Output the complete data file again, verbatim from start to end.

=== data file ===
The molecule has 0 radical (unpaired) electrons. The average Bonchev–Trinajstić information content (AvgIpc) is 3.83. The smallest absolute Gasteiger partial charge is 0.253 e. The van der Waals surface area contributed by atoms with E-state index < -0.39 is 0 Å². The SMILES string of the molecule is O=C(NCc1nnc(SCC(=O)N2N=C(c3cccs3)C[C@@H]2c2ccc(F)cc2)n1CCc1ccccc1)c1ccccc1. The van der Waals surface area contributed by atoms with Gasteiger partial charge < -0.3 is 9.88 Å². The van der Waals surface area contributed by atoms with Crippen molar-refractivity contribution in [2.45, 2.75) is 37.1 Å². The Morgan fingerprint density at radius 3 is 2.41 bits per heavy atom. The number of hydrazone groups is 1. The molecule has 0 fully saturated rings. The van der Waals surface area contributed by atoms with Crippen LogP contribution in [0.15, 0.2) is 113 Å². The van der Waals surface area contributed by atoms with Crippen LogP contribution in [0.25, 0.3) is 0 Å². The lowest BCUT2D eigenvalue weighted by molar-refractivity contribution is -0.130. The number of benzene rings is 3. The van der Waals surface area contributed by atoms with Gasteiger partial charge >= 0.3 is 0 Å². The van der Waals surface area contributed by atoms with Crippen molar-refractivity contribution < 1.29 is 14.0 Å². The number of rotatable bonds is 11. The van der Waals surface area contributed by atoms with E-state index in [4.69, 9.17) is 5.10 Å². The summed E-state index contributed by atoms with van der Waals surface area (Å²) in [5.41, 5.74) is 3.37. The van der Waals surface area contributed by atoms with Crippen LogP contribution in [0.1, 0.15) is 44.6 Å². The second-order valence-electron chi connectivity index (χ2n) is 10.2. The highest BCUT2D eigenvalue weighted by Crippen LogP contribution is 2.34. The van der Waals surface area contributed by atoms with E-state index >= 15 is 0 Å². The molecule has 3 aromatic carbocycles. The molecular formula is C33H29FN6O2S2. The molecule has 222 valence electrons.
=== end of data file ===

The molecule has 0 radical (unpaired) electrons. The average Bonchev–Trinajstić information content (AvgIpc) is 3.83. The smallest absolute Gasteiger partial charge is 0.253 e. The van der Waals surface area contributed by atoms with E-state index < -0.39 is 0 Å². The SMILES string of the molecule is O=C(NCc1nnc(SCC(=O)N2N=C(c3cccs3)C[C@@H]2c2ccc(F)cc2)n1CCc1ccccc1)c1ccccc1. The van der Waals surface area contributed by atoms with Gasteiger partial charge < -0.3 is 9.88 Å². The van der Waals surface area contributed by atoms with Crippen molar-refractivity contribution in [2.45, 2.75) is 37.1 Å². The Morgan fingerprint density at radius 3 is 2.41 bits per heavy atom. The number of hydrazone groups is 1. The molecule has 0 fully saturated rings. The van der Waals surface area contributed by atoms with Crippen LogP contribution in [0.15, 0.2) is 113 Å². The van der Waals surface area contributed by atoms with Crippen LogP contribution in [0.25, 0.3) is 0 Å². The lowest BCUT2D eigenvalue weighted by molar-refractivity contribution is -0.130. The number of benzene rings is 3. The van der Waals surface area contributed by atoms with Gasteiger partial charge >= 0.3 is 0 Å². The van der Waals surface area contributed by atoms with Crippen molar-refractivity contribution < 1.29 is 14.0 Å². The number of rotatable bonds is 11. The van der Waals surface area contributed by atoms with E-state index in [4.69, 9.17) is 5.10 Å². The summed E-state index contributed by atoms with van der Waals surface area (Å²) in [5.41, 5.74) is 3.37. The van der Waals surface area contributed by atoms with Crippen LogP contribution in [0.1, 0.15) is 44.6 Å². The second-order valence-electron chi connectivity index (χ2n) is 10.2. The highest BCUT2D eigenvalue weighted by Crippen LogP contribution is 2.34. The van der Waals surface area contributed by atoms with E-state index >= 15 is 0 Å². The molecule has 3 aromatic carbocycles. The molecular formula is C33H29FN6O2S2. The molecule has 222 valence electrons.